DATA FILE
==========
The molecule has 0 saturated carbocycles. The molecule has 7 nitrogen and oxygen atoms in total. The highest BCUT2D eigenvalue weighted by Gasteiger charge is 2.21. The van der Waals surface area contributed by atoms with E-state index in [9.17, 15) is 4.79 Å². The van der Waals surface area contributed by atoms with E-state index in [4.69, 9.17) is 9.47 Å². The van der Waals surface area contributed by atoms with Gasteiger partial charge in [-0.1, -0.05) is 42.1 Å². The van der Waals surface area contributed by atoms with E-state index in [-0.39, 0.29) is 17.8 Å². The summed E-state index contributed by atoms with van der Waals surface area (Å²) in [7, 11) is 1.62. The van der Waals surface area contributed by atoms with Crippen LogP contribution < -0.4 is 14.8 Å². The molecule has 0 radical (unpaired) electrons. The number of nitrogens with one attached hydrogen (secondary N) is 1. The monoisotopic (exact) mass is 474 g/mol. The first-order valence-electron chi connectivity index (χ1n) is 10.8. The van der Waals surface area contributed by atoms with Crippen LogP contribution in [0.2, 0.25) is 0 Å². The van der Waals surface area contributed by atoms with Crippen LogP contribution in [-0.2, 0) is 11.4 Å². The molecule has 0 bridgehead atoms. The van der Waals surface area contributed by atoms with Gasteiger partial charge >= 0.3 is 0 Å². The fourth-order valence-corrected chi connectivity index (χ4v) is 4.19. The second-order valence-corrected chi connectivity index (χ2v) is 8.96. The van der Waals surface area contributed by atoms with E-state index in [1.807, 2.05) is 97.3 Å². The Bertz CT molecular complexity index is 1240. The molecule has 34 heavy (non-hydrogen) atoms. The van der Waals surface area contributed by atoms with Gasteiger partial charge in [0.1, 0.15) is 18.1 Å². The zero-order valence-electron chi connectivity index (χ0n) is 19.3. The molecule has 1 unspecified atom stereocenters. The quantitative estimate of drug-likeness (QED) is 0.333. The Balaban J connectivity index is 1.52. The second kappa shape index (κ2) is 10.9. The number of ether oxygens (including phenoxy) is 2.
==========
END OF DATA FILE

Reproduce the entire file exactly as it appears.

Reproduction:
The molecule has 0 saturated carbocycles. The molecule has 7 nitrogen and oxygen atoms in total. The highest BCUT2D eigenvalue weighted by Gasteiger charge is 2.21. The van der Waals surface area contributed by atoms with E-state index in [9.17, 15) is 4.79 Å². The van der Waals surface area contributed by atoms with E-state index in [4.69, 9.17) is 9.47 Å². The van der Waals surface area contributed by atoms with Gasteiger partial charge in [-0.1, -0.05) is 42.1 Å². The van der Waals surface area contributed by atoms with E-state index in [-0.39, 0.29) is 17.8 Å². The summed E-state index contributed by atoms with van der Waals surface area (Å²) in [7, 11) is 1.62. The van der Waals surface area contributed by atoms with Crippen LogP contribution < -0.4 is 14.8 Å². The molecule has 0 radical (unpaired) electrons. The number of nitrogens with one attached hydrogen (secondary N) is 1. The monoisotopic (exact) mass is 474 g/mol. The first-order valence-electron chi connectivity index (χ1n) is 10.8. The van der Waals surface area contributed by atoms with Crippen LogP contribution in [0.2, 0.25) is 0 Å². The van der Waals surface area contributed by atoms with Crippen LogP contribution in [-0.2, 0) is 11.4 Å². The molecule has 0 bridgehead atoms. The van der Waals surface area contributed by atoms with Gasteiger partial charge >= 0.3 is 0 Å². The fourth-order valence-corrected chi connectivity index (χ4v) is 4.19. The second-order valence-corrected chi connectivity index (χ2v) is 8.96. The van der Waals surface area contributed by atoms with E-state index in [1.807, 2.05) is 97.3 Å². The Bertz CT molecular complexity index is 1240. The molecule has 34 heavy (non-hydrogen) atoms. The van der Waals surface area contributed by atoms with Gasteiger partial charge in [0.1, 0.15) is 18.1 Å². The zero-order valence-electron chi connectivity index (χ0n) is 19.3. The molecule has 1 unspecified atom stereocenters. The quantitative estimate of drug-likeness (QED) is 0.333. The Balaban J connectivity index is 1.52. The second kappa shape index (κ2) is 10.9. The number of ether oxygens (including phenoxy) is 2.